This raises the problem of how NZQA plan to assess literacy if it is not connected to any particular discipline. You can’t demonstrate your ability to read and write about something, and background and content knowledge make a huge contribution to comprehension and writing. Students can’t show that they can communicate complex ideas if they haven’t been taught about complex topics. All of this raises the question of exactly where the “common benchmark” for literacy will be set – is it at “can fill in a form without embarrassing yourself”, or “able to write an essay?”
Another key change is balancing out internal and external standards in each subject. Most subjects now have a large number of internally-assessed standards, so that it’s possible for students to gain a qualification without sitting a single exam. While this in itself might not be a problem, it does mean that courses can end up crammed with internals, to the point where there’s very little time for any work that doesn’t contribute directly to a summative assessment. There’s almost no time for practice, for learning content, for building skills over time and reaching a new standard by the end of the year. Students end up being assessed on what they can already do, rather than learning new things and being assessed on that new learning. If a student’s not already pretty close to the standard, there’s no time for them to learn – it’s more efficient to find a different standard that they’re already ready for. Saving up 50% of the assessment for a course until the end of the year means that teachers can help students build the knowledge and skills they need over the course of the year. It creates breathing space for courses to spend more time on learning rather than assessment, which ought to improve outcomes for both internal and external assessment.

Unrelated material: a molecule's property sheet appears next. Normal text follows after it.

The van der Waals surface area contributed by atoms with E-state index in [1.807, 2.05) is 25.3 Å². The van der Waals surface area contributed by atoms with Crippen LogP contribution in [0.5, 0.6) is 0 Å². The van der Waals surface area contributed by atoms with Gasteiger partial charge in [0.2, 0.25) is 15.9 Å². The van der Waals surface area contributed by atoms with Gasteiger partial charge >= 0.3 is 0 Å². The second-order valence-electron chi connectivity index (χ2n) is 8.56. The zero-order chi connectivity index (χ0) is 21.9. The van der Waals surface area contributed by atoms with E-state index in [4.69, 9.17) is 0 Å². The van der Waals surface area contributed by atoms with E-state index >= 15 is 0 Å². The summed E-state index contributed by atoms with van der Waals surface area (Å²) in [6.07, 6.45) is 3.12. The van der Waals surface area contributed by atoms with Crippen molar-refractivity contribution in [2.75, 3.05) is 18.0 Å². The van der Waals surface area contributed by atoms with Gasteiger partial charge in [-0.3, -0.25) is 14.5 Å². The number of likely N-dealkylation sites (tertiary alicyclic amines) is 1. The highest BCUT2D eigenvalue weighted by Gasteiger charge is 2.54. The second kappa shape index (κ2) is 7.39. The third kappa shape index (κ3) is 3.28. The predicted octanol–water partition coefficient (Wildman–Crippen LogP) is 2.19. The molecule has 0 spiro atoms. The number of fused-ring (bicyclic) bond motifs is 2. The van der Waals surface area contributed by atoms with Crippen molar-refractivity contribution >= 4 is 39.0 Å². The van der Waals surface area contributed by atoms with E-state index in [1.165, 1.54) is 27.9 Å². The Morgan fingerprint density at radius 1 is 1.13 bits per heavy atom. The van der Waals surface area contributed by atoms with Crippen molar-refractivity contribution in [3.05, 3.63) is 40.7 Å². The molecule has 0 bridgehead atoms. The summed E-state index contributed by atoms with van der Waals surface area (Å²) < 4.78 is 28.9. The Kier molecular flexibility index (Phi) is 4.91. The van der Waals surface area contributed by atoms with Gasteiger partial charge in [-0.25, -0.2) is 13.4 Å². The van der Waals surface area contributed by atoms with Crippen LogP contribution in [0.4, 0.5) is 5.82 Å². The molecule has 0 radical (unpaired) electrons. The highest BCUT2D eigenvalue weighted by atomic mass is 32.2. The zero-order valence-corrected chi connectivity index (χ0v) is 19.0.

I also don’t think that narrowing the range of standards available for each subject is a bad thing. It’s currently possible to complete a full NCEA English course without studying a written text. This is ridiculous. When assessment outcomes are high-stakes and you’re talking about a job that involves convincing teenagers to do things, you have to assume that the easiest pathway to a qualification is the one that most people will end up taking. This will disproportionately affect those students who are already the most disadvantaged, leaving them with qualifications that don’t represent the knowledge and skills needed to fully participate in our society.
Narrowing the options levels the playing field – provided that schools and students are given the resources they need to meet the new standards. Our goal for equity in education needs to be around the knowledge and skills students develop in school – qualifications are a proxy for this, not the end goal. If these changes result in increased disparities in terms of students gaining qualifications, it will be because we’re still not providing low-SES and Māori/Pasifika students with the knowledge and skills that they need. Changing the assessment system isn’t going to fix this problem, but it might help us see it more clearly.